Which film jobs are increasing and which are decreasing?

Earlier this year, I looked at how many people work on a film, and how that figure has shifted over time (up from around 200 in the year 2000 to around 300 today).

This prompted a number of readers to get in contact to ask about the changes in more detail. i.e. which jobs were becoming more common and which were declining.

To answer this, I studied the credits of 7,905 feature films which were released in North American cinemas between 2000 and 2018, inclusive.

There are so many jobs on a film set that I have opted to pick out the most extreme ones, as they also neatly tell the overall story. Let’s start with the jobs which are booming.

Jobs which are increasing

The largest shift among film crews over the past twenty years has been the massive increase in visual effects jobs. The average film in 2018 hired four times as many VFX crew members as the average film in 2000.

This reflects a change in mainstream cinema, led by what VFX can do. There are some tasks which were previously achieved with physical processes but the vast majority are wholly new effects. We can see this in the comparative number of people employed in the special effects department (i.e. physical, practical things) and visual effects department (i.e. digital, virtual effects).

The four fastest growing credits over the past two decades are all visual effects jobs.

Outside of visual effects, other jobs which are fast rising include location coordinator, costume buyer, mix technician (within the sound department) and standby props.

Jobs which are declining

At the other end of the spectrum we see a reflection of the industry’s move away from physical processes to digital ones. The largest declines are found in jobs which relate to physical post-production processes, such as optical visual effects, color timing (grading the image physically) and jobs involving handling the celluloid negative.

It’s not just post-production jobs which have been affected. The camera department has seen a steady decline in credits referring to film loader and, not so intuitive, focus puller.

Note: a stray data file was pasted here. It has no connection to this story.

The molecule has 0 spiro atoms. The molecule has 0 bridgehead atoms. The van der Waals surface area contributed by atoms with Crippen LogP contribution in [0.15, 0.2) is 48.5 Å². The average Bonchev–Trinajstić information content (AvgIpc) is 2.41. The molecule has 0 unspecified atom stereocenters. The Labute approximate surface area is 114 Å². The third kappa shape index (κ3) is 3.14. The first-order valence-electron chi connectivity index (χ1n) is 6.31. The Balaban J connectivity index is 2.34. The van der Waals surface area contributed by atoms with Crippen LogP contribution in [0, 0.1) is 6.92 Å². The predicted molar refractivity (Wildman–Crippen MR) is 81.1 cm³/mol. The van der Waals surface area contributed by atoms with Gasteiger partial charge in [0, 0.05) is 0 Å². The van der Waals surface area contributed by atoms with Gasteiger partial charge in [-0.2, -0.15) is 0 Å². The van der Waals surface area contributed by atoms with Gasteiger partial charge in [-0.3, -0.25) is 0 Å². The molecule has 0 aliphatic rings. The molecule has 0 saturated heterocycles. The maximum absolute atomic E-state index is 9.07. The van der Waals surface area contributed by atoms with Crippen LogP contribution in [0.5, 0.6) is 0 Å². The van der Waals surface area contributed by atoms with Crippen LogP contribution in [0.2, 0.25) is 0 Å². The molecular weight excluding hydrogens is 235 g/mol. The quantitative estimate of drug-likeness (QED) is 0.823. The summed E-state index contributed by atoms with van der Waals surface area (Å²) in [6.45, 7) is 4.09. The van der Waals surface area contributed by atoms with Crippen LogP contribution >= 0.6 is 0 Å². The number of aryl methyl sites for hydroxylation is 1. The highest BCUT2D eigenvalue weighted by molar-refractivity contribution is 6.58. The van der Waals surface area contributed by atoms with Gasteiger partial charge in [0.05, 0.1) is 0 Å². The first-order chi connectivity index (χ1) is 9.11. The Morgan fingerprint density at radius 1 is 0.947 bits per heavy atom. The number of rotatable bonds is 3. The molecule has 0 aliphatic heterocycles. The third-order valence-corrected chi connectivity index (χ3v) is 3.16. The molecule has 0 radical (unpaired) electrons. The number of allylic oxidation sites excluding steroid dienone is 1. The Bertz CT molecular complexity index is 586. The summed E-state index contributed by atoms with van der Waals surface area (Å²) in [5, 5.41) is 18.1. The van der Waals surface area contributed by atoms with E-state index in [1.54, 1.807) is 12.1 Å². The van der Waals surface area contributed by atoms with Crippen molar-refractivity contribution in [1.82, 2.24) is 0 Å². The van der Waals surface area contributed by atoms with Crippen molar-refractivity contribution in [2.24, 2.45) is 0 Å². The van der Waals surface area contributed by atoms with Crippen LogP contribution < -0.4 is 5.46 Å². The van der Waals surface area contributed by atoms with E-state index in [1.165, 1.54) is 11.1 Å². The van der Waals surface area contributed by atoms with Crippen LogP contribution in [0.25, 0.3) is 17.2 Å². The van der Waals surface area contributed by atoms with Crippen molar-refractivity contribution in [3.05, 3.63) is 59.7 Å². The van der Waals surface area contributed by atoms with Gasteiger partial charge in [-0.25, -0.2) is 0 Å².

Other film credits which are in decline include sound editing, sound effects and wardrobe supervisor.

Cultural shifts in crediting

So far, we’ve talked about how the work people perform has changed, but there is another influence on how someone may be credited for their work – that of the culture around credits.

This sees credits as a subjective construct influenced by consensus and power, rather than as hard fact. For example, it could be a fact that you worked a day on a film set but whether your work was best described by the term “Runner” or “3rd Assistant Director” is a matter of opinion and culture.

This is affected by two major forces, namely:

  • Choices made by people in power, such as department heads or the film’s producers. For example, studios routinely place a cap on the number of credits a visual effects house can submit, meaning many people’s work goes unacknowledged in the official credits roll (more on that here).
  • Restrictions from third parties, such as union rules. Some unions dictate the number of credits which can be awarded (i.e. the DGA only allows one director), some have complicated crediting rules (such as the WGA’s system for writers), while others don’t dictate crediting rules (i.e. there are no such rules for producers).

A good example of a cultural shift is within the stunts department. The chart below shows the average number of people whose credit simply read “Stunts”.

At first glance, a casual observer may conclude that films are hiring fewer stunt professionals. However, if we change our focus to look at other credits within the stunt department, a different story emerges.

The use of the credit “Stunt Performer” have boomed, with increases also seen among uses of “Stunt Double”, “Stunt Driver” and “Stunt Rigger”. These definitions are more precise and possibly even more respectful than simply saying “Stunts”

A couple of years ago, I studied the use of the credits “Cinematographer” and “Director of Photography”, which often refer to the same job. I found that there was a cyclic nature to the choice, with Cinematographer overtaking Director of Photography in the late 1990s and again in the early 2010s.


There were also cultural differences between different genres of movie and among film crews in different countries. You can read the full research into “Cinematographer” and “Director of Photography” credits here.

Next week, I’m going to look at the hiring of trainees and apprentices.


The raw data for today’s research came from IMDb and Wikipedia. I opted not to include data from 2019 as movie credits can sometimes take a while to be added to credit listing sites.

Our unit of measurement is ‘credits per movie’, which takes the total number of a particular credit in a year and divides it by the total number of movies released that year. I used this method as the number of movies released each year has been increasing, so the raw number of such credits has increased.